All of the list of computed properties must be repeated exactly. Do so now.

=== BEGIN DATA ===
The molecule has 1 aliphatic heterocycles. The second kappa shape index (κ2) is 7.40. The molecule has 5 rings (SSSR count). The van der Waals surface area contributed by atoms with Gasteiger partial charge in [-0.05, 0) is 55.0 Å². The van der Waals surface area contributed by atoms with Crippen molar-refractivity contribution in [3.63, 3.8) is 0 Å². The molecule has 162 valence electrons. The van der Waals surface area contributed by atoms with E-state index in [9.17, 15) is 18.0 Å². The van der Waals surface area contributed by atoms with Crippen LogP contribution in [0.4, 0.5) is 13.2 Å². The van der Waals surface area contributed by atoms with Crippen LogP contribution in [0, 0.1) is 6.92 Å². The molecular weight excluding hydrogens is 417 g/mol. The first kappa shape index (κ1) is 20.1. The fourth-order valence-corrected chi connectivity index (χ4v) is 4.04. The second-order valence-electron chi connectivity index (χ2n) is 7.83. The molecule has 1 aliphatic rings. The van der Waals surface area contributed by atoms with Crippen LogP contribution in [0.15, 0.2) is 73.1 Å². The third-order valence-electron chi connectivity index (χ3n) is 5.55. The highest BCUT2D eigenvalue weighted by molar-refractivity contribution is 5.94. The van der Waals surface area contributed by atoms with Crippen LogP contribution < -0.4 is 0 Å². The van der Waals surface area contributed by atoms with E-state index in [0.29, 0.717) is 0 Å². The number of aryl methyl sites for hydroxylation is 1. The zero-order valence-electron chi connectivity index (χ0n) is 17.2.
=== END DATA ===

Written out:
The molecule has 1 aliphatic heterocycles. The second kappa shape index (κ2) is 7.40. The molecule has 5 rings (SSSR count). The van der Waals surface area contributed by atoms with Gasteiger partial charge in [-0.05, 0) is 55.0 Å². The van der Waals surface area contributed by atoms with Crippen molar-refractivity contribution in [3.63, 3.8) is 0 Å². The molecule has 162 valence electrons. The van der Waals surface area contributed by atoms with E-state index in [9.17, 15) is 18.0 Å². The van der Waals surface area contributed by atoms with Crippen LogP contribution in [0.4, 0.5) is 13.2 Å². The van der Waals surface area contributed by atoms with Crippen LogP contribution in [0, 0.1) is 6.92 Å². The molecular weight excluding hydrogens is 417 g/mol. The first kappa shape index (κ1) is 20.1. The fourth-order valence-corrected chi connectivity index (χ4v) is 4.04. The second-order valence-electron chi connectivity index (χ2n) is 7.83. The molecule has 1 aliphatic rings. The van der Waals surface area contributed by atoms with Crippen LogP contribution in [0.15, 0.2) is 73.1 Å². The third-order valence-electron chi connectivity index (χ3n) is 5.55. The highest BCUT2D eigenvalue weighted by molar-refractivity contribution is 5.94. The van der Waals surface area contributed by atoms with Crippen LogP contribution < -0.4 is 0 Å². The van der Waals surface area contributed by atoms with E-state index in [0.29, 0.717) is 0 Å². The number of aryl methyl sites for hydroxylation is 1. The zero-order valence-electron chi connectivity index (χ0n) is 17.2.